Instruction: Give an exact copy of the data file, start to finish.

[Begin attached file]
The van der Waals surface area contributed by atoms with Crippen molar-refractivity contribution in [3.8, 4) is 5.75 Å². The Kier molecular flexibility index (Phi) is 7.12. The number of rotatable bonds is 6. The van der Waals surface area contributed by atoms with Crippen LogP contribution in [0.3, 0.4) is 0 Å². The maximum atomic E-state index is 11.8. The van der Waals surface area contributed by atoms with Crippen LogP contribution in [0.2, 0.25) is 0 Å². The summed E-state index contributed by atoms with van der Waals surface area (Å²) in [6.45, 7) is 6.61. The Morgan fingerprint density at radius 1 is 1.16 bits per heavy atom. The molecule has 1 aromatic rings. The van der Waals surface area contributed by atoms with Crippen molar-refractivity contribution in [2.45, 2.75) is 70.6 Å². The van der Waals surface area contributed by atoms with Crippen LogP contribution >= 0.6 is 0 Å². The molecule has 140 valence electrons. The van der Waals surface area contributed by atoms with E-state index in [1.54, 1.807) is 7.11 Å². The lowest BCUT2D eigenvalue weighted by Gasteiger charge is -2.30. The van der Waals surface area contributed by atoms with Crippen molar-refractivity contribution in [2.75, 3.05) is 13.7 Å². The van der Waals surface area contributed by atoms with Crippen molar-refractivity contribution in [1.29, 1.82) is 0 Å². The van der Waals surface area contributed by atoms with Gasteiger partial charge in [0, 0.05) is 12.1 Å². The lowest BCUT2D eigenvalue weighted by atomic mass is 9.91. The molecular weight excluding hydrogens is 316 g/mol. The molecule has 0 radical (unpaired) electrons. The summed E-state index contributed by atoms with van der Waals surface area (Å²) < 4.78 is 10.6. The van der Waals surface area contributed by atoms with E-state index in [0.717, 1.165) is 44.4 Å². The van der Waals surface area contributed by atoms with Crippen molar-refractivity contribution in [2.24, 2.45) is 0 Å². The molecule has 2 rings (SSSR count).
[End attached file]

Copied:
The van der Waals surface area contributed by atoms with Crippen molar-refractivity contribution in [3.8, 4) is 5.75 Å². The Kier molecular flexibility index (Phi) is 7.12. The number of rotatable bonds is 6. The van der Waals surface area contributed by atoms with Crippen LogP contribution in [0.3, 0.4) is 0 Å². The maximum atomic E-state index is 11.8. The van der Waals surface area contributed by atoms with Crippen LogP contribution in [0.2, 0.25) is 0 Å². The summed E-state index contributed by atoms with van der Waals surface area (Å²) in [6.45, 7) is 6.61. The Morgan fingerprint density at radius 1 is 1.16 bits per heavy atom. The molecule has 1 aromatic rings. The van der Waals surface area contributed by atoms with Crippen molar-refractivity contribution in [2.45, 2.75) is 70.6 Å². The van der Waals surface area contributed by atoms with Crippen LogP contribution >= 0.6 is 0 Å². The molecule has 140 valence electrons. The van der Waals surface area contributed by atoms with E-state index in [1.54, 1.807) is 7.11 Å². The lowest BCUT2D eigenvalue weighted by Gasteiger charge is -2.30. The van der Waals surface area contributed by atoms with Crippen molar-refractivity contribution in [2.75, 3.05) is 13.7 Å². The van der Waals surface area contributed by atoms with Crippen molar-refractivity contribution in [1.29, 1.82) is 0 Å². The van der Waals surface area contributed by atoms with Gasteiger partial charge in [0, 0.05) is 12.1 Å². The lowest BCUT2D eigenvalue weighted by atomic mass is 9.91. The molecular weight excluding hydrogens is 316 g/mol. The molecule has 0 radical (unpaired) electrons. The summed E-state index contributed by atoms with van der Waals surface area (Å²) < 4.78 is 10.6. The van der Waals surface area contributed by atoms with E-state index in [0.717, 1.165) is 44.4 Å². The van der Waals surface area contributed by atoms with Crippen molar-refractivity contribution in [2.24, 2.45) is 0 Å². The molecule has 2 rings (SSSR count).